Your Father Who Sees in Private

When I was a college professor one of my regular classes was research methods. In that course we spent considerable time on survey design and consideration of what methods worked best for highly sensitive topics. One might wonder what topics fall within the category of highly sensitive. If you guessed money, you guessed correctly. People would rather tell you about a host of personal beliefs and practices than disclose how much money they earn and how much they are worth. You have likely seen the outcome of this where surveyed income is reported in broad income categories. In another course on inequality we would consider the social conditions that led wealthy people to conspicuously consume their wealth and the non-wealthy to engage in practices where they tried to pass as a member of the leisure class. My students were going to have to swim in our collective cultural pool, but I wanted them to do so as somewhat informed participants. A few, perhaps, were able to find their way in life less stressed by norms of material accumulation.

You have likely heard many times that Jesus had much to say about money. In Matthew 6, Jesus tells us to give alms, to pray, and to fast without making a show of it all. These three acts of piety - of ways of honoring God and coming closer to God - are of one body of a lived faith. Giving alms, for example, is a faithful response to prayer and prayers answered. Fasting supports alms giving by redirecting resources from personal use to the needs of others and prayer supports fasting. We should, of course, pray about our giving. Note that Jesus does not say, “if you decide to do these” but he assumes that all will and that there is a right and wrong way for doing so. In all three acts, we are to do so in private, and God will see because God knows all. Jesus understood that people used their wealth conspicuously to gain the admiration of others. He understood that money could take the heart captive and that it could come to be ones master. So he said this like, “No one can serve two masters; for a slave will either hate the one and love the other, or be devoted to the one and despise the other. You cannot serve God and wealth.” And, “Therefore I tell you, do not worry about your life, what you will eat or what you will drink, or about your body, what you will wear. ... But strive first for the kingdom of God and his righteousness, and all these things will be given to you as well.”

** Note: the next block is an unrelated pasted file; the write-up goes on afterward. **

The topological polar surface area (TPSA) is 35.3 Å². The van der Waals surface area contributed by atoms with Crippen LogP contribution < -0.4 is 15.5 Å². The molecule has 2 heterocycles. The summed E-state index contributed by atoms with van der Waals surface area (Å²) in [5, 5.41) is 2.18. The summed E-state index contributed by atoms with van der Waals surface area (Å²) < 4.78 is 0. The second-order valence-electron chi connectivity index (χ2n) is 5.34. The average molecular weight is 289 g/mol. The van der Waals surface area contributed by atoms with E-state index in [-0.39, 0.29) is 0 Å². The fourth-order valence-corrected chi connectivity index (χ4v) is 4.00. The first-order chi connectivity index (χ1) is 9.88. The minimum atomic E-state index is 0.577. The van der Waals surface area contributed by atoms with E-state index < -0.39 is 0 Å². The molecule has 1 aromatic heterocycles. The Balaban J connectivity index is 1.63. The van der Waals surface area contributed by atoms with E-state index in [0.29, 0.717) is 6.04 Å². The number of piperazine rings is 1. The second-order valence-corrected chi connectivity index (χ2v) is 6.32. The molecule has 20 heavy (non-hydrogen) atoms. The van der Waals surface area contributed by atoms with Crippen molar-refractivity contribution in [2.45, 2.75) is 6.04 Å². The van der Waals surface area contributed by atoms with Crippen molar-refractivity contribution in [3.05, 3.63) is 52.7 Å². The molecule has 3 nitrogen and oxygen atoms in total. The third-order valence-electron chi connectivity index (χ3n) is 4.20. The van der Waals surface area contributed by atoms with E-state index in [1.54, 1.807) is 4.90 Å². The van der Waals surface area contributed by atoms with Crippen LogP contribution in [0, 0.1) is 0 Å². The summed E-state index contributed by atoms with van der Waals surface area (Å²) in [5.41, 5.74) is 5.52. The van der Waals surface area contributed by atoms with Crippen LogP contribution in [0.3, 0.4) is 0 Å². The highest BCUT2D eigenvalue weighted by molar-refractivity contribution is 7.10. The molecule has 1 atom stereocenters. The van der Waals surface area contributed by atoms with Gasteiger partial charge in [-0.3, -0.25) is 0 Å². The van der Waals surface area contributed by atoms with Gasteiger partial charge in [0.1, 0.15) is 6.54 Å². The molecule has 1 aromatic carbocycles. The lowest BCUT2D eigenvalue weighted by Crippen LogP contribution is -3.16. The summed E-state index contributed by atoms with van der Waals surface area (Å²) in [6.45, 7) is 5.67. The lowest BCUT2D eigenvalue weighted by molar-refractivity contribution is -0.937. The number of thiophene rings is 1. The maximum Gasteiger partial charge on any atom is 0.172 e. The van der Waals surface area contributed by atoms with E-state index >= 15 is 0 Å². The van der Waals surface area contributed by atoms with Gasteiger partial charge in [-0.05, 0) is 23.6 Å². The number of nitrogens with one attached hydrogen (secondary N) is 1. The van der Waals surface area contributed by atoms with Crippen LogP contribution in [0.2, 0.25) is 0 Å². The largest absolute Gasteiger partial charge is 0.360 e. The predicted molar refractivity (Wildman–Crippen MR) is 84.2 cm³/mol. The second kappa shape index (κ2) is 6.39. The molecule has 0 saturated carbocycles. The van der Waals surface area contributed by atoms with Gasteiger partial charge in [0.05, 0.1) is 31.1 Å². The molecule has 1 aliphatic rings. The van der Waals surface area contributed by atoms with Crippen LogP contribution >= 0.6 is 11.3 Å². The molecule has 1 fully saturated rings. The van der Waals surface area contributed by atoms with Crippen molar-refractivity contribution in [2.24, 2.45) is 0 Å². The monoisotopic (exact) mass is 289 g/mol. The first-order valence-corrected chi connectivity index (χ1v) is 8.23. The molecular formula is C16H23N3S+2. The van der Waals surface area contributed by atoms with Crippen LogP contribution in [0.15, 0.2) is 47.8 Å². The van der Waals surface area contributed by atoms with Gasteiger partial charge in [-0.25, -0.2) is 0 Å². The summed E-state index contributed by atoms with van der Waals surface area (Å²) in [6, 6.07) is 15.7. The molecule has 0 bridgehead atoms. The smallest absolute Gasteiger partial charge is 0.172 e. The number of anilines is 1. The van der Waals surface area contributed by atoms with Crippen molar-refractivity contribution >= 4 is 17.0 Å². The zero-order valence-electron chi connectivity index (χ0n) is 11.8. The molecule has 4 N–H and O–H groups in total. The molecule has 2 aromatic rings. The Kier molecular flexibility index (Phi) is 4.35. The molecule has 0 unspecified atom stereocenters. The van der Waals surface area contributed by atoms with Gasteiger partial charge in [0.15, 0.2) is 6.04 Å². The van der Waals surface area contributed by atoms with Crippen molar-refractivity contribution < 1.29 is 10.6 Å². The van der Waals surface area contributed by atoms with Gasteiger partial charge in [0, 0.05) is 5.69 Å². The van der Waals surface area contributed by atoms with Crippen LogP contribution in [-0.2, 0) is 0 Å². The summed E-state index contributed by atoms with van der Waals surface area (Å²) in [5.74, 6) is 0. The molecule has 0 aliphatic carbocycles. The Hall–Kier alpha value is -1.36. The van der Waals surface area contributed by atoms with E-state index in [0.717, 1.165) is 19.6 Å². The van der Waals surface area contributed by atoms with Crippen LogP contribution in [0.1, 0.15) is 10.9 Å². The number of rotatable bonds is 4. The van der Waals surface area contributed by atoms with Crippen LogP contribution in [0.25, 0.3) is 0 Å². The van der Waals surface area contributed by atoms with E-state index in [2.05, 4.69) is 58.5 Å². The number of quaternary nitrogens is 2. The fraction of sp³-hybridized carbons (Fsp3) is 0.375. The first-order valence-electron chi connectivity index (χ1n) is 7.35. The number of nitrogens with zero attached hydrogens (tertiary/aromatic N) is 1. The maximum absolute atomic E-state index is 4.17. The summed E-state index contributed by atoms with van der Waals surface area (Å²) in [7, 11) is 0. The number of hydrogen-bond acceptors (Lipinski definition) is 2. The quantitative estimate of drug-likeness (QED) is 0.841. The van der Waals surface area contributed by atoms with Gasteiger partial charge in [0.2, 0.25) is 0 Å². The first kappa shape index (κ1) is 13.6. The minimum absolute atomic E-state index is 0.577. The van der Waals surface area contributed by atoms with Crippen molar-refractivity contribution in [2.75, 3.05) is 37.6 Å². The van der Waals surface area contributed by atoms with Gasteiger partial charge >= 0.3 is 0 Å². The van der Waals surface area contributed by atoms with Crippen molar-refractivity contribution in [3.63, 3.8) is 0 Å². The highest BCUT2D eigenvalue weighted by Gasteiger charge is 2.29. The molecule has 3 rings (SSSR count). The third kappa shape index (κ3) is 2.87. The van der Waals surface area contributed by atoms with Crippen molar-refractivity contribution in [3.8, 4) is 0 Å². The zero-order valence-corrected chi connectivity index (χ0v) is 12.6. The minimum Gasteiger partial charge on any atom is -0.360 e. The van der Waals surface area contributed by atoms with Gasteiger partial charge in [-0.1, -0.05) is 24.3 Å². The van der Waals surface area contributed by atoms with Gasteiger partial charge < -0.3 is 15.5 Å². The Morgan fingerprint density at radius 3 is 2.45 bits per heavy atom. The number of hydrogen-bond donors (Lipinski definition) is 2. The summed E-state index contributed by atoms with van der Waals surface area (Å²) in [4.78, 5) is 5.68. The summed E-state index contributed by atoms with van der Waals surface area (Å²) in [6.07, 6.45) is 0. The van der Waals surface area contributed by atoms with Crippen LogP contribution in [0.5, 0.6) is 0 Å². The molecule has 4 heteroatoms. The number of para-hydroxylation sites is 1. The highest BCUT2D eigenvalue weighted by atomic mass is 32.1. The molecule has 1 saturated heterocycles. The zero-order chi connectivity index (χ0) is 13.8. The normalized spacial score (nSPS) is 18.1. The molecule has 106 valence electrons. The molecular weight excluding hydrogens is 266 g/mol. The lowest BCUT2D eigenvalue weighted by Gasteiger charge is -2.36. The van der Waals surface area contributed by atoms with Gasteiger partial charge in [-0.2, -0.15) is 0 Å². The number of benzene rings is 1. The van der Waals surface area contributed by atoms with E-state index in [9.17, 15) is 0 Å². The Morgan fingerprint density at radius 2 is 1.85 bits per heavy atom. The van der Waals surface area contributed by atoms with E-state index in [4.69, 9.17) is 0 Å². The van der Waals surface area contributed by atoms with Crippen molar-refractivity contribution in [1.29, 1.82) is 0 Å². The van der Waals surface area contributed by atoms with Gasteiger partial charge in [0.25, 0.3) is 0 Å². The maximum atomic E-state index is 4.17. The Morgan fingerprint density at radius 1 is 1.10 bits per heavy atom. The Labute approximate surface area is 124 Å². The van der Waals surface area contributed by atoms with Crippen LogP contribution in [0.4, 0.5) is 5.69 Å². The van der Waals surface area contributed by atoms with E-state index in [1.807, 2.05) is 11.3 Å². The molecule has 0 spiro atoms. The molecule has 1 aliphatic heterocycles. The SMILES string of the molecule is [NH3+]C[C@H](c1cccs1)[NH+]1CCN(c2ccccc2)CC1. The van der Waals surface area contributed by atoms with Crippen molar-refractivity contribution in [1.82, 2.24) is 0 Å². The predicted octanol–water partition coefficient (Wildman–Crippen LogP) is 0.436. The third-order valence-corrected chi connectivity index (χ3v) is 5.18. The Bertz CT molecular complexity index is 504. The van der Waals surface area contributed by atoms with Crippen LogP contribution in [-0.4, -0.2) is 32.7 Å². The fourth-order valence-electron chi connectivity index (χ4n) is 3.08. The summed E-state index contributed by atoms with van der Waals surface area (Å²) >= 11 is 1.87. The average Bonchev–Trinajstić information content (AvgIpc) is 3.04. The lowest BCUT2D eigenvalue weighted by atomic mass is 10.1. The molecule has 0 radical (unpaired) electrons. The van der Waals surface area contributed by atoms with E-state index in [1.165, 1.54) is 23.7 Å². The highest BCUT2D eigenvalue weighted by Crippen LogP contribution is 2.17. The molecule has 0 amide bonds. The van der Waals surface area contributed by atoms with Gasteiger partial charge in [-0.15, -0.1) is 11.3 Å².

Christians, including church leaders, are probably not so different from others. They also do not like to talk about money, certainly not their own. I doubt many would volunteer to report their income to their church, though some do, and I doubt many would want their priest or pastor to look at the financials and see how much they give to the church. Be assured that that does not happen at Good Shepherd. Later this month you will receive your 2018 pledge card. What I ask is that all of us take Jesus at his word and pray about our giving. I ask that you consider where you might fast in order to increase your gift. What you decide to give to the church is what you and God have come to in prayer. That is a sacred vow that you will make with God in private, trusting that God will help you fulfill that vow.

Grace and peace be yours,

Fr Bill+